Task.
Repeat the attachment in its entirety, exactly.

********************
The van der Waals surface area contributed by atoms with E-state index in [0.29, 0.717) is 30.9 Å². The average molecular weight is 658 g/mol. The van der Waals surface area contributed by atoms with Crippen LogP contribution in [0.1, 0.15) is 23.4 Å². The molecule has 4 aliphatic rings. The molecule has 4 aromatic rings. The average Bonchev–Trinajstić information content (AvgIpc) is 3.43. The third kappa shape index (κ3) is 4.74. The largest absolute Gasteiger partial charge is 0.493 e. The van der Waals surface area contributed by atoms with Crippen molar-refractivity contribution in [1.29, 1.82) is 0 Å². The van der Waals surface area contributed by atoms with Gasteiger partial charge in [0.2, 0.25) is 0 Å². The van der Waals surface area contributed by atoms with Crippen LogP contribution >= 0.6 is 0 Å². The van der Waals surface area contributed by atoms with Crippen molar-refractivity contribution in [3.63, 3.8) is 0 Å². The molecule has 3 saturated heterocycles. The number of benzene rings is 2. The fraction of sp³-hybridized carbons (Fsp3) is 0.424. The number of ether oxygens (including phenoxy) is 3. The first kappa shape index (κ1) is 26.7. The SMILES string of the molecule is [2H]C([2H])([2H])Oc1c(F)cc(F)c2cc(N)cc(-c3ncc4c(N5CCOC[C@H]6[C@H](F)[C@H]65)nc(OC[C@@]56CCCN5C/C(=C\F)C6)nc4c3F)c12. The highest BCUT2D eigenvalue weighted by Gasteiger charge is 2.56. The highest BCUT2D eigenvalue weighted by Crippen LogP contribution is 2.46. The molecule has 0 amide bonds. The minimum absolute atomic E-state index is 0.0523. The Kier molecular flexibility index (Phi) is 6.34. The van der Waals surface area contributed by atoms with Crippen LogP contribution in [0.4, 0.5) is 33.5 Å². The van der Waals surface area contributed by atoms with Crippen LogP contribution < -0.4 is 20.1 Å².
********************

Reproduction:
The van der Waals surface area contributed by atoms with E-state index in [0.29, 0.717) is 30.9 Å². The average molecular weight is 658 g/mol. The van der Waals surface area contributed by atoms with Crippen LogP contribution in [0.1, 0.15) is 23.4 Å². The molecule has 4 aliphatic rings. The molecule has 4 aromatic rings. The average Bonchev–Trinajstić information content (AvgIpc) is 3.43. The third kappa shape index (κ3) is 4.74. The largest absolute Gasteiger partial charge is 0.493 e. The van der Waals surface area contributed by atoms with Crippen molar-refractivity contribution in [1.29, 1.82) is 0 Å². The van der Waals surface area contributed by atoms with Gasteiger partial charge in [0.2, 0.25) is 0 Å². The van der Waals surface area contributed by atoms with Crippen LogP contribution >= 0.6 is 0 Å². The van der Waals surface area contributed by atoms with Crippen molar-refractivity contribution in [3.63, 3.8) is 0 Å². The molecule has 3 saturated heterocycles. The number of benzene rings is 2. The fraction of sp³-hybridized carbons (Fsp3) is 0.424. The number of ether oxygens (including phenoxy) is 3. The first kappa shape index (κ1) is 26.7. The SMILES string of the molecule is [2H]C([2H])([2H])Oc1c(F)cc(F)c2cc(N)cc(-c3ncc4c(N5CCOC[C@H]6[C@H](F)[C@H]65)nc(OC[C@@]56CCCN5C/C(=C\F)C6)nc4c3F)c12. The highest BCUT2D eigenvalue weighted by Gasteiger charge is 2.56. The highest BCUT2D eigenvalue weighted by Crippen LogP contribution is 2.46. The molecule has 0 amide bonds. The minimum absolute atomic E-state index is 0.0523. The Kier molecular flexibility index (Phi) is 6.34. The van der Waals surface area contributed by atoms with Crippen LogP contribution in [0.4, 0.5) is 33.5 Å². The van der Waals surface area contributed by atoms with Crippen LogP contribution < -0.4 is 20.1 Å².